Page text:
Revisiting some basic principles
The greatest impediment to most family history research success, has little to do with research and research skills but rather more to do with the ability to organise. Investment in a good computer program for family history is a good start but not essential for organising one’s research. Even with a computer program a Research Log in some format to keep a summary record of the work should be maintained. Use column headings or fields such as date, research goal, search location, record, search range, result/comment.
Be prepared to research offline. While it is true that the Internet has greatly changed the field of genealogy and new data is being placed online every day, researchers still need to refer to microfilmed records, photocopied documents from archives, or other traditional means to obtain key details. A good strategy is to utilise the Internet to gather initial information, streamline the steps of the research process, and network with others. Of course if you are lucky enough to find some online data you need to test its validity. Is it an image of an original record or a transcription?
Some mistakenly think that just because the material is presented in a published form, that somehow it must be correct. Some have even knowingly published false material. Others presented the material from their very early researching, only to later find that it was not quite correct. A person once submitted some material on the Jaunay family to the FamilySearch web site. He later discovered his error and resubmitted new material and to his dismay discovered the old version was also retained giving the impression of two people sharing the name with distinctly differing origins!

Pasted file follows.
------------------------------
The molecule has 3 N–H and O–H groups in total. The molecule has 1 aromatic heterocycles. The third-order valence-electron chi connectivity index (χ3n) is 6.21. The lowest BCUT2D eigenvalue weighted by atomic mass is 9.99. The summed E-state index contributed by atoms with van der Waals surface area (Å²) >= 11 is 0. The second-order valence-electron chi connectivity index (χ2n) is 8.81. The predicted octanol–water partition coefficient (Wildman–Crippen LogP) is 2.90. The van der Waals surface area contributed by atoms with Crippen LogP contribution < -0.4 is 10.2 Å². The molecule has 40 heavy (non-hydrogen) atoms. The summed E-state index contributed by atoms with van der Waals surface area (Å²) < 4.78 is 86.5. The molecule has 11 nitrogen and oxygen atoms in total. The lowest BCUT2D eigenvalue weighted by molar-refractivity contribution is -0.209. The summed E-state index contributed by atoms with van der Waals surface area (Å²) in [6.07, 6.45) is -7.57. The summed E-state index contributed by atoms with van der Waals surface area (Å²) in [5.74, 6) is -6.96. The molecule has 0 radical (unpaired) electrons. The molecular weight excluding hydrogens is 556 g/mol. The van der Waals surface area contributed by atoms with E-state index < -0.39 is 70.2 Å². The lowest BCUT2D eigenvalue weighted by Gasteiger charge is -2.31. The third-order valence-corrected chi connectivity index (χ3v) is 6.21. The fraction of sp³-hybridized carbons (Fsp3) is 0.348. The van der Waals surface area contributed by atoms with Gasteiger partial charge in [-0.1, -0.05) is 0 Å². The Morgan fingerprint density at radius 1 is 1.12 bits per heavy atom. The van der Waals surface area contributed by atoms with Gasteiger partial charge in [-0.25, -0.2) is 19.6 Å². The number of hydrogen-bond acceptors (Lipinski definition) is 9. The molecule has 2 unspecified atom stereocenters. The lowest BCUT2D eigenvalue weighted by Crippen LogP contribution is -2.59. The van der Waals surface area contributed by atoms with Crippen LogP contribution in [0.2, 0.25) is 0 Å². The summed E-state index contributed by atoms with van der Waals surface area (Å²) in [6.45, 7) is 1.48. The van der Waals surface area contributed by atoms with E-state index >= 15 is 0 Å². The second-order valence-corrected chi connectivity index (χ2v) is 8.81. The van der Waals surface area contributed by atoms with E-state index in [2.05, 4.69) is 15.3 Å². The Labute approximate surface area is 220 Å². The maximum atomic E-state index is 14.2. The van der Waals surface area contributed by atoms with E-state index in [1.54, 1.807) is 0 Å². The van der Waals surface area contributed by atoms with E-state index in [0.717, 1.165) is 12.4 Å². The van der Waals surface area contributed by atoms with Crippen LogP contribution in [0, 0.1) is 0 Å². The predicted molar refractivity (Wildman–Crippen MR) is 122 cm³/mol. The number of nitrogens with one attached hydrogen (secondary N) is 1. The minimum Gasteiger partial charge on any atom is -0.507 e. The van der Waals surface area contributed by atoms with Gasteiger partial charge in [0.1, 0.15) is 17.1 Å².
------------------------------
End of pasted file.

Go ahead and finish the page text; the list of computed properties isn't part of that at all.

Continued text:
Mistakes occur when the search for original documents is not undertaken, but merely previous researcher’s work is taken on as being correct. Unfortunately the great bulk of available material is compiled and therefore should only be used as a guide to research. It must be confirmed by seeking out the primary sources. This stance does not put down the good work done by many diligent people who tried their best.
A thorough researcher will always attempt to verify material and any researcher worth their salt always confirms findings in any secondary source with reference to the primary source.
To be absolutely certain, you really need to locate two independent sources. This becomes especially important as your work goes back in time and you eventually find your work centred on a small village populated by numerous people all sporting the same names!
Thus if you find a baptism date via FamilySearch you will check the entry by referring to the film of the original baptism register which can be processed for you at your local FamilySearch library. An independent source that collaborates this entry may be a record in a family diary or a baptism certificate issued by the parish priest. Of course often you will count yourself lucky to find just one reference to the event!